A Poem by Walker Storz

Sweat

How many times 
can you
rise up to be 
beaten down
by a blunt wall—
Red, humid, 
broad as a thoroughfare

Before failing

A lucid star drops
from the east, a 
soundless bomb
Shattering like a 
vermillion mirror—the
soul reflected into
Itself, infinitude—each
piece a drop of
sweat.  The star 
crosses the equator—
tumbles toward 
Hell, the 
guts of Earth.  A 
place teeming with
sickening, writhing
life; life which is too
vigorous, which wants
to be free of its
skin. 

Where is my 
will?  What is it
that says “I am
I,” or says “I will
not—not today”? I 
suppose it governs
by default.  I am 
too tired to put these
things to bed.  My 
body endures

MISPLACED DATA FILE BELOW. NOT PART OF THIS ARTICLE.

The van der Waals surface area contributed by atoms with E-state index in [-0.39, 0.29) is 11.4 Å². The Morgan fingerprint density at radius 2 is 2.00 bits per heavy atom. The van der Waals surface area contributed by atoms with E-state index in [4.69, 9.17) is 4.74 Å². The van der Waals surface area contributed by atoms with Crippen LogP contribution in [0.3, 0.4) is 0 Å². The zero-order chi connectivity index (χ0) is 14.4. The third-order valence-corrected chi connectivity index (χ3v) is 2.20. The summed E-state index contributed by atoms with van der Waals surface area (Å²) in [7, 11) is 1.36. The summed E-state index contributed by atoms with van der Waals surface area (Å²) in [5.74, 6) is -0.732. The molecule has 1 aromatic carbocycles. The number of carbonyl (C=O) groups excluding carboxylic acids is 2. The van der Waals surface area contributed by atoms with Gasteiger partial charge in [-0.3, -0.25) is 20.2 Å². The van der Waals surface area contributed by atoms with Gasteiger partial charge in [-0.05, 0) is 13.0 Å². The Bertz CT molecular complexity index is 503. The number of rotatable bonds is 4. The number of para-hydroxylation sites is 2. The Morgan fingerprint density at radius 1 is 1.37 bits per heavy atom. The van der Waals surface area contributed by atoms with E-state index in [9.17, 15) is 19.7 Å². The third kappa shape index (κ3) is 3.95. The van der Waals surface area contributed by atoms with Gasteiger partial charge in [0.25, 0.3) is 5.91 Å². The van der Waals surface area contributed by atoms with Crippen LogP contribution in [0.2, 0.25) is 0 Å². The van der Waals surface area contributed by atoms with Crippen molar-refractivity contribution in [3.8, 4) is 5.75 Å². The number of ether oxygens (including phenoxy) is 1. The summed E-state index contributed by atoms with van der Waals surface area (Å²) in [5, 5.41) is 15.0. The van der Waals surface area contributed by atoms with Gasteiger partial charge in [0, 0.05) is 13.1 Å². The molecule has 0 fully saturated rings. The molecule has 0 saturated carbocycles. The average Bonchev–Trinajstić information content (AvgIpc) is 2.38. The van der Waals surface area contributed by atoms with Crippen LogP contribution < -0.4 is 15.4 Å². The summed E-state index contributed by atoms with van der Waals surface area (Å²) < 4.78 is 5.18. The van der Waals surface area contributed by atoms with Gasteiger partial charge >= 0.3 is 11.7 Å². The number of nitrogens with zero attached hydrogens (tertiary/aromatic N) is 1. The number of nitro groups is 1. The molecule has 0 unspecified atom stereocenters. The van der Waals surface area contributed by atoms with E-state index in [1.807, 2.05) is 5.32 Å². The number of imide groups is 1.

obliquely—it does not
thrive, it does not
generate a will;
it sits in
itself, its opaque stink
of congealed time, 
deadening of
nerve

Condemnation, debt,
remorse, duty—all 
gravities with 
different vectors.
Some pull from
the firmament,
some from below
the waters, from the
insides of the 
earth.  

The earth washes itself
of itself, and in 
these rhythms is
a seasick nausea—
I, the sick, the guilty:
I am the vomit
of the body of the earth, and 
I am like a tide
rolling back on
itself without 
reason.

Walker Storz is a musician, artist, and writer living in Vermont. His work covers the themes of faith, suffering, and illness.

Image: Marek Piwnicki / Unsplash
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